The second song, Ana Kol Maoul El Toba, tells of tortured love:  How many times did you leave me? Never again will I believe your words! . . . but just meet me once again! The choreography shows western line and flamenco stylization, and the floor work is western contemporary, with big bold movements of exhaustion and fury.

The 2012 choreography for this performance is in Suhaila Salimpor’s distinctive modern belly dance style. It’s based on the western-influenced belly dance born in Egyptian Casinos (1915-1930).  The dancers wear classical two-piece bedlah costumes. Suhaila pioneered her style in the 1970s, while studying belly dance, tap, jazz, and ballet. Inspired by modern approaches to dance, and by the athletic basis of break-dance, she looked at the physical aspects of middle eastern dance, analyzing the anatomical and muscular basis of every movement. Her pioneering style is known for its “layering” of traditionally separate aspects of the dance:  vibrations, figure eights, and isolation movements.

The performance honors two songs of Egyptian musician Abdel Halim Hafez (1928-77). Hafez is a founder of classical Arabic music, the passionate “voice of the people” whose songs are still played daily in the Arab world. Classic Arab music is known for its complex orchestration that merges traditional style and instrumentation with western phrasing and western instruments such as keyboard and clarinet. Suhaila says, “I want to honor this classical music right now because, since the Egyptian revolution, the recording industry has shut down, and no one knows what will happen. I am drawn to that era, an earlier time of great artistic collaboration.”

Our performance at the San Francisco Ethnic Dance Festival is a small sample of the much larger Enta Omri production that debuts August 3 and 4 (for more info).  We hope you can join us for both events.

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From Tap Dancing to Responsible Fusion

Suhaila, 1978. Photo by Romaine Photography, San Francisco.

Suhaila performing her “chair drum” tap dancing routine at Ashkenaz in Berkeley, CA when she was 10, the same year she began teaching tap.

Last year, I wrote about my pop and locking work with Walter Freeman who went on to perform on Broadway for 10 years as an American tap dancer in Riverdance.  Walter and I attended many of the same tap classes when I was in high school.

But my introduction to tap began much earlier.  My mother enrolled me in ballet, jazz and tap when I was a toddler, probably around 2 or 3 years of age.  I continued tap dancing with regular lessons and training well into my late 20s.  When I moved to Los Angeles after high school, I was fortunate to study tap with Hinton Battle, who won his second of three Tony Awards for his role in The Tap Dance Kid.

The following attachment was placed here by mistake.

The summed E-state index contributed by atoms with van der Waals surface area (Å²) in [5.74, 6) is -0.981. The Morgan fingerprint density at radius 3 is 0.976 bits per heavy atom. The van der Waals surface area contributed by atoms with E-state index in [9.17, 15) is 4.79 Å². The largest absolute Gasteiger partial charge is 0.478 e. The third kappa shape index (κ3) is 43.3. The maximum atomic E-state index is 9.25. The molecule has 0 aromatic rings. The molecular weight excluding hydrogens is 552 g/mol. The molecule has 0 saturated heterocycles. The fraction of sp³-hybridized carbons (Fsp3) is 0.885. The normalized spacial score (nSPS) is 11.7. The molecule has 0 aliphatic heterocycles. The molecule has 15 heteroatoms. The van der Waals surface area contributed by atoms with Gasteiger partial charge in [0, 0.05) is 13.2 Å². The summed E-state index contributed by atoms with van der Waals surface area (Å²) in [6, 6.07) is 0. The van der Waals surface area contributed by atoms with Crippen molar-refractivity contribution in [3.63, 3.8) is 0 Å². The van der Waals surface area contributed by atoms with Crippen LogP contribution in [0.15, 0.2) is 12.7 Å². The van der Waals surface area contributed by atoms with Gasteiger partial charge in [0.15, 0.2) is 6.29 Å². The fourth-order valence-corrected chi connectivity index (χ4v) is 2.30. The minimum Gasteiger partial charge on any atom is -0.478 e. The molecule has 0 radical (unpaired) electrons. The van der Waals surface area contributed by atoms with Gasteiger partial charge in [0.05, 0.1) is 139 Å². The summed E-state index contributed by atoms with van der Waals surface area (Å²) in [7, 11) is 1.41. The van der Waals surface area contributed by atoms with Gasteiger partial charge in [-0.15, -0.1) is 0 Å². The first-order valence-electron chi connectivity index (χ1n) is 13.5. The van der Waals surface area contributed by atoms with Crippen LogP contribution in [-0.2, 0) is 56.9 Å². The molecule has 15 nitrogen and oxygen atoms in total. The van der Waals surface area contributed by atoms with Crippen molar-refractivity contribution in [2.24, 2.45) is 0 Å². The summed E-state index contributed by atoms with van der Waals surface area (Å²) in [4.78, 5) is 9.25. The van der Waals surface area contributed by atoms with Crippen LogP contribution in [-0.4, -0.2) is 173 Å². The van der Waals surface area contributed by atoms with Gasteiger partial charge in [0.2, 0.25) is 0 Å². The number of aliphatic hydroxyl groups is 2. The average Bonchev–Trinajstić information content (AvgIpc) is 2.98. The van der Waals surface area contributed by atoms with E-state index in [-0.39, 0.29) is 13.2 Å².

When I was about 22 or 23, Mahmoud Reda visited California on a workshop tour.  In addition to his folkloric work, Mahmoud starred, choreographed and performed in several popular Egyptian movies; he was very much an Egyptian Gene Kelly or Fred Astaire.  One of my favorite memories of Mahmoud’s visit was attending a tap class together at the Debbie Reynolds Dance Studio in North Hollywood.

Later, when I performed in the Middle East, the club owners were thrilled when they found out I could tap dance and insisted that I perform.  Tap dancing was incredibly popular, especially from the classic Egyptian and Hollywood movies that featured grand dance and musical numbers.  And I actually had my tap shoes and drum sticks (from my “chair drum” performance) with me, as I had packed them in my suitcase.

Rather than featuring tap dancing as a completely different act, I wanted to incorporate it into my regular dance set.   I developed a duet with the drummer.  I would tap, then add finger cymbals, then the drummer and I would question and answer back and forth, and then we would wind up to a big finale.  The audiences loved the act.

Students have asked me why they thought my tap dancing fusion was so well received by Middle Eastern audiences.  I had well over two decades of experience in both belly dance and tap by the time I performed the fusion of the two in the Middle East.  I was a teacher of both with extensive performance experience in both.  I knew the music and rhythms for both the Middle Eastern and jazz genres.  It was a “responsible fusion”.  That responsibility included knowing and respecting the technique, music, and culture of both dance forms.

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The Sanford Meisner Method and Belly Dance

After graduating high school, I moved from Northern California to Los Angeles.  In addition to being a regular “house” dancer at Byblos Night Club (6 nights a week), I also did some acting, modeling and music video choreographing.  I enjoyed pursuing these other activities as they were new and challenging, and I learned a lot about myself and the industry.  But dance was always my first love, and I knew my future would be in dance.

I sought out teachers and experiences that would develop me as a person and an artist.  I attended several acting classes, and I ended up at the Playhouse West run by Robert Carnegie.  I took weekly classes with Bob Carnegie and Sanford Meisner.  (To give you a time reference, Jeff Goldblum was one of the TAs under whom I studied, and Ashley Judd was a student.)  Meisner’s method really resonated with me as I could see its application to my dancing.